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Privacy Perspectives | How independent dispute resolution fosters the exercise of data subject rights Related reading: Guidance notes for responding to ‘Schrems II’




Over the past few months, as the “Schrems II” dust has settled, there has been time to reflect on the Privacy Shield frameworks as a model for what may come next. Many aspects of Privacy Shield that foster transparency and accountability to both regulators and data subjects are absent from other EU-U.S. transfer mechanisms. Notably, as we reevaluate this framework in anticipation of a replacement — and as we consider other models for domestic and global privacy compliance — we should not underestimate the value of independent dispute resolution in delivering privacy rights to individuals.

In its decision, the Court of Justice of the European Union described the preeminent importance of “the availability of enforceable data subject rights,” finding Privacy Shield provided inadequate redress for EU data subjects with respect to the U.S. government's access to personal data. The CJEU offered no such critique, however, of the Privacy Shield’s consumer redress mechanisms for business processing of personal data, which the European Commission had reviewed positively during the last annual review of Privacy Shield. In fact, these consumer redress mechanisms have continuously enhanced the ability of Europeans to exercise their privacy rights and seek recourse against private sector organizations since well before the EU General Data Protection Regulation came into effect.

Co-regulatory frameworks 

The co-regulatory framework first set out in the Safe Harbor and later refined in Privacy Shield serves as a case study for designing multitiered accountability and accessible consumer redress into an achievable, transparent privacy framework for commercial enterprises.

For EU data subjects, the most tangible innovation of the Privacy Shield model has been the role that independent recourse mechanisms have played in providing responsive and meaningful redress for privacy inquiries. Given BBB National Programs’ longstanding role as a consumer dispute resolution provider, and with more than 1,100 U.S. businesses of all sizes in our IRM program, BBB EU Privacy Shield, it should come as no surprise that we receive hundreds of consumer privacy complaints every year — 867 in the last reporting year. Due to the scope of the Privacy Shield framework itself, many of these inquiries are not eligible for full resolution within the confines of the framework. But we have observed a continuous increase in the percentage of complaints that indicate personal data concerns about U.S. businesses, originating from both Europe and the United States, as well as from Asia and other regions.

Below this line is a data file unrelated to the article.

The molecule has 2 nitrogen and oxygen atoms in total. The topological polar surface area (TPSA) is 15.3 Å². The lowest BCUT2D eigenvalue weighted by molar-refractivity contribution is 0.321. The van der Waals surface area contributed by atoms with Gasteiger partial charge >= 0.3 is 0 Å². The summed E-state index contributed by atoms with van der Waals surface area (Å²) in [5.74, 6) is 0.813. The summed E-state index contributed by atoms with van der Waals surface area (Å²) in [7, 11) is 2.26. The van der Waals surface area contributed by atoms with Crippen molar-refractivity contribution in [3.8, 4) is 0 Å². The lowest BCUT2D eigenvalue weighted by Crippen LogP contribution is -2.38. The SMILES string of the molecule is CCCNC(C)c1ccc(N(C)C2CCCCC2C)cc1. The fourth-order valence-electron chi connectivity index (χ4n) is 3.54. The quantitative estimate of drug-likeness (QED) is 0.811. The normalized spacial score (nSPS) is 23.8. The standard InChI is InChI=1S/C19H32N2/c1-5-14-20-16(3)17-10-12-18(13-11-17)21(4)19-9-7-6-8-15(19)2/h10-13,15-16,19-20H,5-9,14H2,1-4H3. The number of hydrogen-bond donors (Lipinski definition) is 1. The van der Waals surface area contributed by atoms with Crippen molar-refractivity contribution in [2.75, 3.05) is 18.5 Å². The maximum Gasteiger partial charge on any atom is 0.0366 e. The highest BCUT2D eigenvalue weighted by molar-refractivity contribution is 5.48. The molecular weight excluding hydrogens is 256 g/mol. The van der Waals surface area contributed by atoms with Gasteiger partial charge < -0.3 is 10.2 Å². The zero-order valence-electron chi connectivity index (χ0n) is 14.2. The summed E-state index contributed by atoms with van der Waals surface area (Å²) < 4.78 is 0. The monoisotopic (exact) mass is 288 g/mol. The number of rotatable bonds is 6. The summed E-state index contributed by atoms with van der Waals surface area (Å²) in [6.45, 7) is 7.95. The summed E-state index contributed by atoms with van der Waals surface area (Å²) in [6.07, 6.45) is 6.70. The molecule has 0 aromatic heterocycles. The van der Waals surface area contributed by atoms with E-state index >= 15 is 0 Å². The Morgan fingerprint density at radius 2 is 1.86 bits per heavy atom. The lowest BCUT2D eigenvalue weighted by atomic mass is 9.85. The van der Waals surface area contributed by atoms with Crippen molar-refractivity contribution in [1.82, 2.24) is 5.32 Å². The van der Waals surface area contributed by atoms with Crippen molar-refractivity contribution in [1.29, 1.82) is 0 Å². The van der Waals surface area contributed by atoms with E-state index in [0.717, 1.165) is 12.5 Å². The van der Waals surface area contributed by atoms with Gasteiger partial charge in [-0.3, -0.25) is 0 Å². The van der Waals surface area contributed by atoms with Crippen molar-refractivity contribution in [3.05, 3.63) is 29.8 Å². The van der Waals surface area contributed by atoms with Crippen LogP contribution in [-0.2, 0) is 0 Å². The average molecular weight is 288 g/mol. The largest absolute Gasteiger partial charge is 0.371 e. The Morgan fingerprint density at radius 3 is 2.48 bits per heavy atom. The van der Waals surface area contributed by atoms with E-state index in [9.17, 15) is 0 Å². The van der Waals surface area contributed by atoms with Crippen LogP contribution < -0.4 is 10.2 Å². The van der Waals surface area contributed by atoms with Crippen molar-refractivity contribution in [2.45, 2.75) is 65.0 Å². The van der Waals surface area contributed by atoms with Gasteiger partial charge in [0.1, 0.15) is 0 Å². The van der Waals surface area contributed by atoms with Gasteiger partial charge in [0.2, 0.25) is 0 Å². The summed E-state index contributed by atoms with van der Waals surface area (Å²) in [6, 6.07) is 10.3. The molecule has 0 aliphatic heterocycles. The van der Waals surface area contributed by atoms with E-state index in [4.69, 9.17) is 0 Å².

With each passing year, as data subjects become more familiar with their rights in the European Union and elsewhere, they increasingly demand to exercise those rights and hold businesses to their privacy promises.

The co-regulatory redress structure baked into Privacy Shield has proven to be a trusted and responsive mechanism for individuals to address inquiries, complaints and data subject rights requests to companies. Even a well-intentioned and highly compliant business may not detect points of failure in its privacy operations without some external inputs, often including consumer feedback. IRMs can provide a second layer of accountability, ensuring consumers’ voices are heard, data subject rights are enforced, and, when necessary, prompting the company to take a second look at its practices and implement corrective actions.  

Under Privacy Shield, data subjects must first reach out to the business with their request or complaint before involving the IRM. Thus, in most cases, the IRM becomes involved when there is a failure of communication between the parties or a disagreement as to the resolution of the complaint. In these situations, BBB EU Privacy Shield works with both parties to come to an equitable resolution of the issues through a model we call “conciliation.”